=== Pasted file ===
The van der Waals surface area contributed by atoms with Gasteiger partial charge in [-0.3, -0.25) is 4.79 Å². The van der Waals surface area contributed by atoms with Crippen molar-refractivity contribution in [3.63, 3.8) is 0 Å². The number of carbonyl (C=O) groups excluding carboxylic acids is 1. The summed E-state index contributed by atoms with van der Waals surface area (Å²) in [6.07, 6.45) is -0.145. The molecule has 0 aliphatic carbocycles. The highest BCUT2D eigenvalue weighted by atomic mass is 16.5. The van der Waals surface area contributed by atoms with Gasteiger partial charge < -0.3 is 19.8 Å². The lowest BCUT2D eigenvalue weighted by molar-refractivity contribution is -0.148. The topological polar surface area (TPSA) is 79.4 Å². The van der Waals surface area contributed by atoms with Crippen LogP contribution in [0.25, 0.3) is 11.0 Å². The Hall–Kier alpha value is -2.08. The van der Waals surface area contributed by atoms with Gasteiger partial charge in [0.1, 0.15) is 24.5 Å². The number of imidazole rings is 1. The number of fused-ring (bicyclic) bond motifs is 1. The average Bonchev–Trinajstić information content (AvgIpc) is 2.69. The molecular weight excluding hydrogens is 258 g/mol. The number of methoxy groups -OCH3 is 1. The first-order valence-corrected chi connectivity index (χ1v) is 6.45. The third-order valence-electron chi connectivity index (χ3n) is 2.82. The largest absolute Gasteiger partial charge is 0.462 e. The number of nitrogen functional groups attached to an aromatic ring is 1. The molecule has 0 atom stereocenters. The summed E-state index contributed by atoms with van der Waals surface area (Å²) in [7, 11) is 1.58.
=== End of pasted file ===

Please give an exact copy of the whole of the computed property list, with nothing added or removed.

The van der Waals surface area contributed by atoms with Gasteiger partial charge in [-0.3, -0.25) is 4.79 Å². The van der Waals surface area contributed by atoms with Crippen molar-refractivity contribution in [3.63, 3.8) is 0 Å². The number of carbonyl (C=O) groups excluding carboxylic acids is 1. The summed E-state index contributed by atoms with van der Waals surface area (Å²) in [6.07, 6.45) is -0.145. The molecule has 0 aliphatic carbocycles. The highest BCUT2D eigenvalue weighted by atomic mass is 16.5. The van der Waals surface area contributed by atoms with Gasteiger partial charge < -0.3 is 19.8 Å². The lowest BCUT2D eigenvalue weighted by molar-refractivity contribution is -0.148. The topological polar surface area (TPSA) is 79.4 Å². The van der Waals surface area contributed by atoms with Crippen LogP contribution in [0.25, 0.3) is 11.0 Å². The Hall–Kier alpha value is -2.08. The van der Waals surface area contributed by atoms with Gasteiger partial charge in [0.1, 0.15) is 24.5 Å². The number of imidazole rings is 1. The number of fused-ring (bicyclic) bond motifs is 1. The average Bonchev–Trinajstić information content (AvgIpc) is 2.69. The molecular weight excluding hydrogens is 258 g/mol. The number of methoxy groups -OCH3 is 1. The first-order valence-corrected chi connectivity index (χ1v) is 6.45. The third-order valence-electron chi connectivity index (χ3n) is 2.82. The largest absolute Gasteiger partial charge is 0.462 e. The number of nitrogen functional groups attached to an aromatic ring is 1. The molecule has 0 atom stereocenters. The summed E-state index contributed by atoms with van der Waals surface area (Å²) in [7, 11) is 1.58.